But while he was doing so, the Germans called in some artillery on the bridge, which took out the command car for good and set the M10 ablaze. So when the Dozer arrived, it had to start by pushing the tank destroyer aside.

American starting positions

Getting the other vehicles out of the way for the dozer

Getting the M10 out of the way

Getting the M10 out of the way

But this was not the only problem for the Americans. when it was clear, that the bridge would be blocked for the foreseeable future, the Greyhounds chose to dash into the village to hide. Which proved to be a bad decision, since the lead Greyhound drove past one of the buildings where the Volkssturm was hiding. A Panzerfaust into the rear was a reward, after which it blew up.

American armour burning

American armour burning

First moves inside the village

First moves inside the village

All in all it took the dozer three turns to even get into position to try to clear the command car off the bridge. During that time the came under constant German artillery fire. To minimise their losses, the American infantry dismounted to disperse and get across the bridge.

Sherman Dozer about to clear the bridge

Sherman Dozer about to clear the bridge

American Infantry pushing across the bridge

American Infantry pushing across the bridge

But while doing so, the American infantry became pinned by fire from the Volkssturm in the fields.

Volkssturm firing at the American infantry across the river

Volkssturm firing at the American infantry across the river

And to make matters worse, by now the remaining German armour had arrived on the table and were taking up positions to counter any American moves off the bridge.

German halftracks staging inside the village

German halftracks staging inside the village

Getting into position

Getting into position

Luchs and Hetzer securing the flank

Luchs and Hetzer securing the flank

With the bridge cleared, the Americans finally managed to get their own spotters to a place where they could actually call in effective artillery fire on the German spotters killing them, but it was too little, too late. By now the Germans were in positions where they could target anything moving across the bridge from three sides.

Hetzer moving to the front

Hetzer moving to the front

By now the American force was close to breaking to breaking anyway. And when the Dozer started to push the command car, i was hit by an eighty-eight shell from the Hornisse.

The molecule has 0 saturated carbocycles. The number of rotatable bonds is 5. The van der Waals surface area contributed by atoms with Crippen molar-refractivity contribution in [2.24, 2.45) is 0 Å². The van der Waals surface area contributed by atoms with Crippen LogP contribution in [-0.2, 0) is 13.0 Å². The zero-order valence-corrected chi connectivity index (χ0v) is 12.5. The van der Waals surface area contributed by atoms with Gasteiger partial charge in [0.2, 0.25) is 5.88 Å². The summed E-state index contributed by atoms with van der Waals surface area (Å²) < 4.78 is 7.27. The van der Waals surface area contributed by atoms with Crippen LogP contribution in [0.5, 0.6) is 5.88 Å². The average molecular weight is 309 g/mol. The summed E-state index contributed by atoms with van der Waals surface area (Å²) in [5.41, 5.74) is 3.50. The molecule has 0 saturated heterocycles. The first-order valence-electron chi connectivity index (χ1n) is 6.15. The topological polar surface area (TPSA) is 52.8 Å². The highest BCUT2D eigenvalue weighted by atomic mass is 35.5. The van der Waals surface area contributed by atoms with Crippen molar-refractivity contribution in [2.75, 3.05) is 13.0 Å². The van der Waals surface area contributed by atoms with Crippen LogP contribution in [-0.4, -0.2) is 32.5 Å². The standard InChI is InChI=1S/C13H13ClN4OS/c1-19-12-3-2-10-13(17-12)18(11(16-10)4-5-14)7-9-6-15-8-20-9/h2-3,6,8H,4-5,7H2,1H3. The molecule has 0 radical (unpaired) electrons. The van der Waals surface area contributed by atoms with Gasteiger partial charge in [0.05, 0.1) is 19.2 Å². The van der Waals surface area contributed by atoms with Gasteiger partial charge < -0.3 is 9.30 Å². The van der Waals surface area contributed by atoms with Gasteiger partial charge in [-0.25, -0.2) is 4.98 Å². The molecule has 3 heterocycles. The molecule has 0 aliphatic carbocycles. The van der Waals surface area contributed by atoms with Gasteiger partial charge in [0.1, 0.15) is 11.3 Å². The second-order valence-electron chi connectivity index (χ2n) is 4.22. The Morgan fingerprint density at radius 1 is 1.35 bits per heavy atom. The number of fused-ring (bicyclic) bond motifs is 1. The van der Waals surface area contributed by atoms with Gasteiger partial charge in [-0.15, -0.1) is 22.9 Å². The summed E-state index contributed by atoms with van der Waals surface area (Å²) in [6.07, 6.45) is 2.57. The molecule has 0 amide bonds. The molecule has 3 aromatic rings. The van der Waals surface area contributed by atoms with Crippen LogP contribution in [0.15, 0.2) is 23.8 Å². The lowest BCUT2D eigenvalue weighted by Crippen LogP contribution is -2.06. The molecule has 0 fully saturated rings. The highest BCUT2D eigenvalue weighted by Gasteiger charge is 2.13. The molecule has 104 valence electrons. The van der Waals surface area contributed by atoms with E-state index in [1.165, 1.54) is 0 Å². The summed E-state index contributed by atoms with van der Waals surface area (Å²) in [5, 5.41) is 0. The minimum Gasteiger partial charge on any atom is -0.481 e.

Turkey shoot

Turkey shoot

At this point no coordinated push would have been possible anymore and the Americans withdrew.

 

British WWII Paras

British WWII Paras

Part of the reason things were this quiet lately are these minis. Earlier this year we decided to do the “counterattack” at Pegasus Bridge for Crisis in Antwerp. Everything seemed quite fine. I had done the bridge earlier this year (pictures to follow when I finish the banks of the canal after my holidays), we had vitally all the Normandy terrain we would need and I had enough minis. So it was all easy-going. Well that was until we did a test set-up late August and I realised that I only had support weapons, heavy weapons and officers done for the Paras, but virtually no grunts. So that had to be remedied and here they are.

All the miniatures are from Bolt Action, sculpted by Paul Hicks. And I have to say I really love them. Amongst all the great minis he has been doing in recent years these have always been my absolute favourites since they have so much character. So it was a pure joy to paint them.

British WWII Paras

British WWII Paras

British WWII Paras

British WWII Paras

British WWII Paras

British WWII Paras

British WWII Paras

British WWII Paras

British WWII Paras

British WWII Paras

British WWII Paras

British WWII Paras

This last guy is no Para, but a commando. Due to the similar clothing on the mini I decided to paint him up while I was on it anyway.

British WWII Commando

British WWII Commando

 

WWII British Stuart / Honey Troop

WWII British Stuart / Honey Troop

So, ten days after Crisis in Antwerp and I can finally try to catch up with life (so expect a few more posts in coming days).

Up first is a troop of Stuart Honeys for WWII. Just like the Shermans I did a couple of months ago, these Stuarts carry the markings of Irish Guards. Since the Shermans will be my strongest British tank force, it made the most sense, to depict the Stuarts as being from the same unit. The models used are M5A1 Stuarts from Company B which I bought for this purpose about a decade ago! The tanker is from Warlord Games. Since the Company B models usually do not come with open turret hatched, i had to drill and cut this one open and build a replacement hatch from plasticard.

It is pretty hard to find definitive info on which models the Irish Guards actually used. I think it might have been the M5 model, but personally I can live with M5A1s! Why am I calling these Honeys? Officially only the M3 models were called Honeys, but most Commonwealth soldiers just stuck with calling the later models Honeys as well, so I am doing the same.

Stuart Honey troop (front)

Stuart Honey troop (front)

Stuart Honey (front)

Stuart Honey (front)

Stuart Honey (back)

Stuart Honey troop (side)

Stuart Honey troop (side)

 

 
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Posted by on November 12, 2014 in WWII, WWII: British

 

Crisis 2014 – Our game

Crisis 2014 – Our game

OK, now that things have settled in a little bit more, here are some pictures from our very own game at Crisis too.

We did run a demo for Battlegroup: Overlord. All in all the game was quite uneventful. A British unit consisting of two Troops of Shermans, a Troop of Honeys, three sections of Motorized Infantry and the usual support up against German ad hoc defenders from a Wehmacht unit with a few Panzer IV, a Panzer V, a 5cm and 8,8cm PaK each, Infantry and Panzerwerfer. The Brits had to expel the Germans and if possible destroy them. In the end both sides traded shots over the river. The Germans seemed unable to hit the broad side of a barn and the Brits were able to hit, but their shots simply bounced off the German armour (and not just the Panthers armour). All the while the British off-board artillery did a good job at pinning German troops, which in turn did a good job at recovering. In the end the only casualties were a Firefly (which took a direct hit from a Panzerwerfer rocket) and a Sherman taken out on the bridge by a Panzer IV.